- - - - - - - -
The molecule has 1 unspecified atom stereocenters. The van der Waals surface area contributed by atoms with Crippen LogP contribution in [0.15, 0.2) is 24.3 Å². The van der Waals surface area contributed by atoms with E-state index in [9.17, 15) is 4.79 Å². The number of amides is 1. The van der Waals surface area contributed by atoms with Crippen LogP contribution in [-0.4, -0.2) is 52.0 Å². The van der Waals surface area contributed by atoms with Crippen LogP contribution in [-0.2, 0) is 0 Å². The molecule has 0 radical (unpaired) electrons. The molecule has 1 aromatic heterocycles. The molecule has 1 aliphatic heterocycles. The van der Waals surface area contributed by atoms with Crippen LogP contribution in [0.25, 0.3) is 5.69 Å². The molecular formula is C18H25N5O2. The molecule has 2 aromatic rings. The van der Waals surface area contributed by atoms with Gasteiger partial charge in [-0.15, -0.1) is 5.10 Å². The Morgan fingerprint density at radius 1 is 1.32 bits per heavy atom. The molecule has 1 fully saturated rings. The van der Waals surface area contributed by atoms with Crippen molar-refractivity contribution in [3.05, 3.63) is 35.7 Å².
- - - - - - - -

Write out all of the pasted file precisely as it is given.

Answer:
The molecule has 1 unspecified atom stereocenters. The van der Waals surface area contributed by atoms with Crippen LogP contribution in [0.15, 0.2) is 24.3 Å². The van der Waals surface area contributed by atoms with E-state index in [9.17, 15) is 4.79 Å². The number of amides is 1. The van der Waals surface area contributed by atoms with Crippen LogP contribution in [-0.4, -0.2) is 52.0 Å². The van der Waals surface area contributed by atoms with Crippen LogP contribution in [-0.2, 0) is 0 Å². The molecule has 0 radical (unpaired) electrons. The molecule has 1 aromatic heterocycles. The molecule has 1 aliphatic heterocycles. The van der Waals surface area contributed by atoms with Crippen LogP contribution in [0.25, 0.3) is 5.69 Å². The molecular formula is C18H25N5O2. The molecule has 2 aromatic rings. The van der Waals surface area contributed by atoms with Gasteiger partial charge in [-0.15, -0.1) is 5.10 Å². The Morgan fingerprint density at radius 1 is 1.32 bits per heavy atom. The molecule has 1 fully saturated rings. The van der Waals surface area contributed by atoms with Crippen molar-refractivity contribution in [3.05, 3.63) is 35.7 Å².